I am writing from Recife, Brazil at the launching of the new Anglican Church in Brazil and the installation of its first Archbishop, The Most Rev. Miguel Uchoa. At the invitation of Archbishop Uchoa, I presented a workshop on the Anglican Communion to more than 100 leaders from this new province. Let me share three encouraging observations from my time with these brothers and sisters in Christ.
- The Anglican Church in Brazil is FULL of young leaders. The majority of those in the audience were leaders between the ages of 20 and 40. The ones I spoke with were not yet married, but were fully engaged in ministries to young adults, young families, youth and mission to their communities. One young leader shared freely with me how the love of Jesus Christ has sustained him through an extraordinary time of sickness and suffering in his extended family. During the workshop, these leaders shared their commitment to Christ with loud “Amen’s” whenever we spoke about Biblical faithfulness as the key to fulfilling Christ’s Great Commission and making disciples of all nations (Matt. 28:16-20) This bodes well for the future of the Anglican Church in Brazil.
- The leaders were informed and engaged with the Global Anglican Communion. I sometimes hear in North America that younger leaders are not interested in what is happening in the rest of the Anglican Communion—that such news is irrelevant to church planting and the focus on mission to the local community. That was clearly NOT the case for these younger leaders in the Anglican Church in Brazil. They are educated, well informed and obviously follow the details of what is happening in the Global Anglican Communion. Their questions to me indicated how connected they feel to others in the Anglican Communion. Here are some questions I fielded:
- “How is GAFCON structuring itself to reach Biblically faithful Anglicans in provinces and diocese that are not part of GAFCON?”
- “How many Provinces are part of GAFCON globally?”
- “How is the Anglican Church in North America (ACNA) holding together?”
- “How many congregations in ACNA are part of GAFCON?” [answer: all 1000+ congregations because ACNA fully subscribes to the Jerusalem Declaration in Art. I of its Constitution].
But in addition to that, there leaders were clearly looking to the future of the Anglican Communion as they asked specifically, “What is the trajectory of the Church of England and the Archbishop of Canterbury? What is the significance of the launching of our new Anglican Church in Brazil?” It seemed to me from their questions that these leaders feel the importance of being part of a Global Communion of Biblically faithful Anglicans with whom they share the same values as the very foundation for shared mission. It was encouraging to meet those who are going to Jerusalem in June for GAFCON 2018.
- These leaders are committed to the whole Gospel for the whole person. During the workshop, they clearly affirmed that while issues of sexuality may be the presenting issues, the crisis of false teaching in the Anglican Communion in the last 50 years is ultimately about the very nature of the Gospel itself. Is the Gospel of Jesus Christ “Come as you are and stay as you are”? Or is the Gospel of Jesus Christ as he said, “Come as you are—no matter how broken and messed up your life, no matter how weary and heavy laden you may be—but don’t stay as you are! Find you identity in ME (Jesus… see Ephesians 1) and let me change you from the inside out.” Clearly, these leaders believe the latter, and at great cost (they too faced litigation and the loss of property in their journey)—but they are not looking back. They understand the choice they have made in the same spirit as Joshua 24:15: “But as for me and my house, we will serve the LORD!”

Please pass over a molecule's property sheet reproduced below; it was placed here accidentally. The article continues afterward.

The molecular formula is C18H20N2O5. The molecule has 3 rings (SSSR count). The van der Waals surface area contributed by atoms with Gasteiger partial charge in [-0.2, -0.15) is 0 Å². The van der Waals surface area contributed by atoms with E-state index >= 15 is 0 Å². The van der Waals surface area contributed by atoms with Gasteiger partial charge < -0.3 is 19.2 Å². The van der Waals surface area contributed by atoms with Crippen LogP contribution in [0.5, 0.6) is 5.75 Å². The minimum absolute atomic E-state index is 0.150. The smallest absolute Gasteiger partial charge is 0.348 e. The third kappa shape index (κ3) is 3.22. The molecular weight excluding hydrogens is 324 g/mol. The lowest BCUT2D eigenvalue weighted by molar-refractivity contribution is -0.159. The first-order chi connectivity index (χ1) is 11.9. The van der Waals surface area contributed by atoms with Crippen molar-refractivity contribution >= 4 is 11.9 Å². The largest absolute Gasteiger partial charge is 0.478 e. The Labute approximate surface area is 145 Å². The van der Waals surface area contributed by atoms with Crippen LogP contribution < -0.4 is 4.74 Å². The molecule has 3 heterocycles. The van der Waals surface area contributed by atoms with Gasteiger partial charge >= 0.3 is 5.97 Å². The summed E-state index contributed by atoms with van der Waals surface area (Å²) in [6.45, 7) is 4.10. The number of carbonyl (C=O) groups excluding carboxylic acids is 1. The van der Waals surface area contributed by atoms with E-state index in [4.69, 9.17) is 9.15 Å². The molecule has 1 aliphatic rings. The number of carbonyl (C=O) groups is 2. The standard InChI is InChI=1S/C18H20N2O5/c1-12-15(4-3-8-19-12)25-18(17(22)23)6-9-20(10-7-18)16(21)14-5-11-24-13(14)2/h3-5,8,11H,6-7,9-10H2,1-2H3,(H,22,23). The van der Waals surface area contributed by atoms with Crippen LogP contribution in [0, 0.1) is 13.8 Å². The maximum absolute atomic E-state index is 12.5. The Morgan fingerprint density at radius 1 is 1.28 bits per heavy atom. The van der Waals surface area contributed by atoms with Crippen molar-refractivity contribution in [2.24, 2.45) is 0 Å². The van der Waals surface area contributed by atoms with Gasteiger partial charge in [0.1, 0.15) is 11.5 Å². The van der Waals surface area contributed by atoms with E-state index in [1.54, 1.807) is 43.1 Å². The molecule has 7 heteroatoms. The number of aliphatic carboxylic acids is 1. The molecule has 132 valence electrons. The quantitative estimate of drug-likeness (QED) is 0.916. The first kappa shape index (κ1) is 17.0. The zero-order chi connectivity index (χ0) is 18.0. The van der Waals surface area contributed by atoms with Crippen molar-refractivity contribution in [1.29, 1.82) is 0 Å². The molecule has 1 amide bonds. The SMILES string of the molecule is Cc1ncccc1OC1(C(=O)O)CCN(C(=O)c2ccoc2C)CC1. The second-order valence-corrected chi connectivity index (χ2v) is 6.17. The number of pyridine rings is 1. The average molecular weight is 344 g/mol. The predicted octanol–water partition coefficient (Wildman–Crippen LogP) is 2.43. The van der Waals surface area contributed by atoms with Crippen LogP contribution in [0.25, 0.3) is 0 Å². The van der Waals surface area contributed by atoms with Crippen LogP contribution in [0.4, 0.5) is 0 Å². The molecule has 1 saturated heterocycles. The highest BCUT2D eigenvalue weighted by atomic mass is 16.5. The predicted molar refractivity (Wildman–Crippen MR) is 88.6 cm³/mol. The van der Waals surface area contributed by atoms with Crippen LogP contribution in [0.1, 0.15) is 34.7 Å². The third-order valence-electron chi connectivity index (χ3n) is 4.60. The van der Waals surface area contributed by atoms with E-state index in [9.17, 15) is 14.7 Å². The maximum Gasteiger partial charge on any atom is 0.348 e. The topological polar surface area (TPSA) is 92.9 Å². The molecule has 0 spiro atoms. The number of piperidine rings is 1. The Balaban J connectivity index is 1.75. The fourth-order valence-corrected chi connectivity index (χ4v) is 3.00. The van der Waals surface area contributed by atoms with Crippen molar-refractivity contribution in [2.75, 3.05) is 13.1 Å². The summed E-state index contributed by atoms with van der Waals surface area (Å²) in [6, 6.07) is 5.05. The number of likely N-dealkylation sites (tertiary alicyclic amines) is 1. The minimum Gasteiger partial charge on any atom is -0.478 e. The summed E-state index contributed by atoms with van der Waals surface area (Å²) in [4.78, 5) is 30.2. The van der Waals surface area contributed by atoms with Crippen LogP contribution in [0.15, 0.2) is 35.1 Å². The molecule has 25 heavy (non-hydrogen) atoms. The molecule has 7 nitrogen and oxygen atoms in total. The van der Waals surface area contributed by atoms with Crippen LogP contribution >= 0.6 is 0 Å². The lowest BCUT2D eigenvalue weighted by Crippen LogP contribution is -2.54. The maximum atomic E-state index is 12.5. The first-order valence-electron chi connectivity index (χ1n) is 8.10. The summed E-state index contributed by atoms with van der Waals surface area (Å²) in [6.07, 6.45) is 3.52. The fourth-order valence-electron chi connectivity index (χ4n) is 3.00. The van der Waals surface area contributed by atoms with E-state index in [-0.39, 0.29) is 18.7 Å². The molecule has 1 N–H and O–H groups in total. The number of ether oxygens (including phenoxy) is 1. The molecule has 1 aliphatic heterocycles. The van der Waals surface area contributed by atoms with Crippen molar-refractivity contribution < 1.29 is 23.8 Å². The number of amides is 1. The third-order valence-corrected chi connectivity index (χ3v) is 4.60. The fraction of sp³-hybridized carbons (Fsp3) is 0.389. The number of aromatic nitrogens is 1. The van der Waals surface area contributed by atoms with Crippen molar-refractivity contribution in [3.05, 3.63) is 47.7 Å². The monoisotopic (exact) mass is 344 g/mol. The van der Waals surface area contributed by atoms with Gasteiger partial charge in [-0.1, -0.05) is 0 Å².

After the workshop, I spoke with Archbishop-elect ++Miguel. He shared with me that in this more affluent part of the city of Recife where the cathedral is located, he and his wife Valeria were convicted by the LORD to reach out to the poor and marginalized. All you have to do to encounter the poor and the marginalized is to walk due west away from the coast and into the heart of the city. So that’s what he did! He stopped people along the way and asked them what their greatest need was. He found that many working parents were limited in their ability to earn income because they had no childcare. So the very first thing he did was build “The House of Hope,” a childcare center for working families. They started with 10 children and now have over 100! The Cathedral has helped raise funding for the full-time staff and for each child. With help from the Anglican Relief and Development Fund (ARDF) they have expanded this outreach, building a gymnasium that has become a center for children and families to gather on the weekends around sports for children and youth—and a wonderful place where they share both the Gospel and “snacks” for hungry kids.
Archbishop ++Miguel shared with me that, yes, the neighborhoods are still full of “dangerous people,” including drug dealers. But he still walks those streets and talks with people. And he finds that because they share the whole Gospel of Jesus Christ to the whole person, Anglicans in Recife are enjoying the favor of all the people (See Acts 2:42-47). May we celebrate the launching of this new Anglican province together with the installation of their godly archbishop, and may we also learn from their example!
The Rev. Canon Phil Ashey is President & CEO of the American Anglican Council.